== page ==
Is carbon a commodity? Can USDA pay farmers through the Commodity Credit Corporation – or commonly known as the CCC – for actions they take on their farm to sequester carbon or offer environmental offsets?
These questions were directed at Janie Simms Hipp during her nomination hearing to be the USDA general counsel in front of the Senate Agriculture Committee. And her answer: More digging required.
The CCC is a government-owned and operated entity that was created in 1933 to stabilize, support and protect farm income and prices. CCC was also charged with maintaining balanced and adequate supplies of agricultural commodities and to aid in the orderly distribution of those commodities. So how does carbon fit into that definition?
Senate Agriculture Committee Ranking Member John Boozman, R-Ark., as well as Sen. John Hoeven, R-ND, Senate Appropriations subcommittee on agriculture ranking member, both directed comments and questions on the issue during the hearing. Both have also been vocal in recent months about the need for legislative authority for USDA to use CCC funds this way.
In early May, Boozman sent out a critical statement following an industry-led group calling for USDA to pursue pilot projects in testing out how a carbon bank may work.
Traditionally, the pool of CCC money allowed for USDA to pay farmers for farm bill programs. However, during the Trump administration, USDA began to utilize the authorization to aid farmers with the trade mitigation Market Facilitation Program payments as well as the COVID-aid provided with the Coronavirus Food Assistance Program payments.
Secretary of Agriculture Tom Vilsack believes he can use USDA’s authority over the CCC to direct payments to farmers for their climate-smart agricultural practices. As the conversation on incentivizing farmers to adopt climate-smart agricultural practices picks up, the discussion of authority from USDA or requiring legislative approval by Congress will continue to be important.
Boozman says he concerned the administration may force the establishment of a “bank” through the CCC that would intervene in markets for environmental offsets, or pay farmers, ranchers and forest-owners for anything “carbon.”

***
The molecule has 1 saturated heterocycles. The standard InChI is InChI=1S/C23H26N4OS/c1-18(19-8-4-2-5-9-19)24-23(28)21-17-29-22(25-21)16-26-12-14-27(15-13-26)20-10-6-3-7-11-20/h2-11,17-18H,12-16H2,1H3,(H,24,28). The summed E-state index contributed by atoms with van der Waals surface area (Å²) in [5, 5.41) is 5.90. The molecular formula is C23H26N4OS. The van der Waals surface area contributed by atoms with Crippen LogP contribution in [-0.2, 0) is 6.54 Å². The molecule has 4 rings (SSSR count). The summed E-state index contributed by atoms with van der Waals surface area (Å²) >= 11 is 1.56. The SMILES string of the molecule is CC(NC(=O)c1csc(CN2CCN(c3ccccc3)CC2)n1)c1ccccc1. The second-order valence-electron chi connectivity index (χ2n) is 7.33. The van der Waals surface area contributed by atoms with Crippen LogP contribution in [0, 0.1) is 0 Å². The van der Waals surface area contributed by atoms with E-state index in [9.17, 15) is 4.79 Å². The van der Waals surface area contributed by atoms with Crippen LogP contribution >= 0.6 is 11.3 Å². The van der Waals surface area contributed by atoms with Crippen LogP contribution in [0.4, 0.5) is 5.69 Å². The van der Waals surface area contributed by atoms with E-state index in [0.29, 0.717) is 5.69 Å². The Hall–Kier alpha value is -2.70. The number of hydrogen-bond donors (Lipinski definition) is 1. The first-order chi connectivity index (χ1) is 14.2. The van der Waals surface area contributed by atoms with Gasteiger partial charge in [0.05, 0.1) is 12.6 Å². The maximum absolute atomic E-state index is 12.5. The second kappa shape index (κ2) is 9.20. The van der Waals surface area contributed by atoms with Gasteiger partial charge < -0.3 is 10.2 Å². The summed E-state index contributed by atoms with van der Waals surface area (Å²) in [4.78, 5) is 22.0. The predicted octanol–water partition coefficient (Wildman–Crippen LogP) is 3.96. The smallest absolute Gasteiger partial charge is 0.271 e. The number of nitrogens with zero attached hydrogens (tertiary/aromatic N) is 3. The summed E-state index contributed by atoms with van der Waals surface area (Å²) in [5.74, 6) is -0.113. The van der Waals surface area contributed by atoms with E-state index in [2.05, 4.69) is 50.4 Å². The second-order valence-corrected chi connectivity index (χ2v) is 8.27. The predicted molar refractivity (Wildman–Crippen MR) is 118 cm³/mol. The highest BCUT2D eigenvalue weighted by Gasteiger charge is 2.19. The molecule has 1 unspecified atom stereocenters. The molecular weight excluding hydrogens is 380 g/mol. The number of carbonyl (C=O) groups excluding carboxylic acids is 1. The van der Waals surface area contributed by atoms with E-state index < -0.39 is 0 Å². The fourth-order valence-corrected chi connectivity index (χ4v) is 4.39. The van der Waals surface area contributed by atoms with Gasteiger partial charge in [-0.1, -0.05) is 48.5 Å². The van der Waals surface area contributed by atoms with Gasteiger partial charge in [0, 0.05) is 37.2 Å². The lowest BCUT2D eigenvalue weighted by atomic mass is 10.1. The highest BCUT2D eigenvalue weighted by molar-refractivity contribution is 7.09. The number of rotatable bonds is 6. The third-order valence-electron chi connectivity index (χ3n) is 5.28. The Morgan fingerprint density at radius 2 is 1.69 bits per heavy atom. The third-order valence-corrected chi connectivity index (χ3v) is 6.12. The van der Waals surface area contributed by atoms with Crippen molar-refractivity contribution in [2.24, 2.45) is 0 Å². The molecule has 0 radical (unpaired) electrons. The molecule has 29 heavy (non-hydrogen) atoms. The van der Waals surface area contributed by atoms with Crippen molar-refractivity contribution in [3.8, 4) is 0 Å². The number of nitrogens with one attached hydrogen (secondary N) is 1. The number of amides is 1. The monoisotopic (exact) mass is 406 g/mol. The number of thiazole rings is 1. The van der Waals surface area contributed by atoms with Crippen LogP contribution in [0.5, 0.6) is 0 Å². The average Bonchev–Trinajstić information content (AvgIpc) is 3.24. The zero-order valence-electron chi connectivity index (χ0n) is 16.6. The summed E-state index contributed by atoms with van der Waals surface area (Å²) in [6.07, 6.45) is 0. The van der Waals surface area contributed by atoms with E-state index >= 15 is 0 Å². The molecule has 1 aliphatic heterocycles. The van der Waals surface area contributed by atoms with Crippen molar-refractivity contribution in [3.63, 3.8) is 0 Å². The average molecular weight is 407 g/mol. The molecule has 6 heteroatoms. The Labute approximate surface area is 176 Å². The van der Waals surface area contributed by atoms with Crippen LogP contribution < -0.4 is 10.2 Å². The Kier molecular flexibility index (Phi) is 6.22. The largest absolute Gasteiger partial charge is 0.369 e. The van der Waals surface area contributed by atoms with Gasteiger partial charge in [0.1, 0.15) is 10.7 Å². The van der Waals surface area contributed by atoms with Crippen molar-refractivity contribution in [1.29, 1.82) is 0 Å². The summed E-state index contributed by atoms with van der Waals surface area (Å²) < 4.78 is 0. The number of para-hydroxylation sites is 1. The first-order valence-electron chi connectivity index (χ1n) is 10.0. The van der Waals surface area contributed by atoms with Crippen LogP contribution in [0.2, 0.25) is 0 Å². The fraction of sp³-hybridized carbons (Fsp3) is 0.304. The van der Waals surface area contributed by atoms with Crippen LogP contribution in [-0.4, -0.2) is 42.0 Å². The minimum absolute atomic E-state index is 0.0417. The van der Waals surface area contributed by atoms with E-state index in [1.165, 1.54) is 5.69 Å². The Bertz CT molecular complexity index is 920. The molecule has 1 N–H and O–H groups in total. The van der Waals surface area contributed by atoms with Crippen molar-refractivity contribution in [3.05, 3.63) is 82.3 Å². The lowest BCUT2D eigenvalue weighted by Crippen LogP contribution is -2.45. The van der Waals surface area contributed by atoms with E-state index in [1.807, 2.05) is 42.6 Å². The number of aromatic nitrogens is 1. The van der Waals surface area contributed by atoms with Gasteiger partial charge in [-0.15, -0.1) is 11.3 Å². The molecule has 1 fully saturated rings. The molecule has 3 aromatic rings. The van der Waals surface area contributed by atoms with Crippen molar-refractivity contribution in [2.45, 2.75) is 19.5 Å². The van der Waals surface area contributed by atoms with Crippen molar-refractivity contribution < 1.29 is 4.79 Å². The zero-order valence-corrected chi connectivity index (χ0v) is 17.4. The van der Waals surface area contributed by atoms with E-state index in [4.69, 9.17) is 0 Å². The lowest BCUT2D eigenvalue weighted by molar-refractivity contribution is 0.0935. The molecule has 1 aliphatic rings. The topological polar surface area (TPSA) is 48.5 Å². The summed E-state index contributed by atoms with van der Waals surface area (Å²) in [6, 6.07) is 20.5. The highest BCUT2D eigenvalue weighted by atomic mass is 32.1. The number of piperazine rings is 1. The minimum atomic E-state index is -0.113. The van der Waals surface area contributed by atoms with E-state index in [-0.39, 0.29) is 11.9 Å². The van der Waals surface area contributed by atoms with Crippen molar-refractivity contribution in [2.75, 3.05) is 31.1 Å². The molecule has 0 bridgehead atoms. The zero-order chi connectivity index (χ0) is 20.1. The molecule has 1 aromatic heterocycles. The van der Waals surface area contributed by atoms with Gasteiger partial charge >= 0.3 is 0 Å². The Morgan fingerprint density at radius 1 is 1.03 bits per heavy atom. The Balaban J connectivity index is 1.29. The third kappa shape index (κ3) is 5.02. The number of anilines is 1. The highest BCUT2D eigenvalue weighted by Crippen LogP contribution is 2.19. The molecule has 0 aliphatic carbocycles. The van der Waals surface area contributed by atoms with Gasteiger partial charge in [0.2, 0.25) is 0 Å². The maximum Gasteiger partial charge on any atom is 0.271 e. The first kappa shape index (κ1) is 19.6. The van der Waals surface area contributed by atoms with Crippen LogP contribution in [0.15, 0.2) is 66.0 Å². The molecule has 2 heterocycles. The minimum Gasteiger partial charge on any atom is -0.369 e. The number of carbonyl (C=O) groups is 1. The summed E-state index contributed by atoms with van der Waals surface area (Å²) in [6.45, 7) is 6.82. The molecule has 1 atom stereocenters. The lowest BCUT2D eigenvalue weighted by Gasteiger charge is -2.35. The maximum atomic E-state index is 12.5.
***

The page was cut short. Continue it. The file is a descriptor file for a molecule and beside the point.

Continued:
“Congress has received neither details nor a legal basis for the establishment of a bank, as the idea seems to constantly evolve and be based on a shaky legal interpretation,” Boozman says. “I remain opposed to any effort to shoehorn the establishment and operation of a ‘carbon bank’ into the CCC authority, and I ask the department to communicate details about how such a bank would work, and provide comprehensive legal justification for the establishment of a ‘bank’ prior to any such action taking place.”
Boozman and Hoeven are concerned that USDA could use all the CCC funds to pay farmers for their climate actions while choosing to no longer provide the authorized funding for other farm bill programs.
When Hipp was asked, specifically about whether USDA has the authority today to use CCC funds for carbon payments she responds, “I believe the CCC has tremendous authority,” but also followed up that she’s not done a significant amount of legal research to “unpack the entirety of the question.”
She promises to look deeper at the legal ramifications, and also pledges to work with Congress if USDA decides to move ahead.
Under the significant shift towards mitigating climate, the role USDA will play in incentivizing farmers continues to take on greater importance. We saw quick payments directed to those in need for MFP and CFAP in the last couple of years funneling billions of dollars back to farmers. Now we’ll watch to see how the political and legal turf battle plays out on who gets to direct the carbon dollars to farmers and ranchers.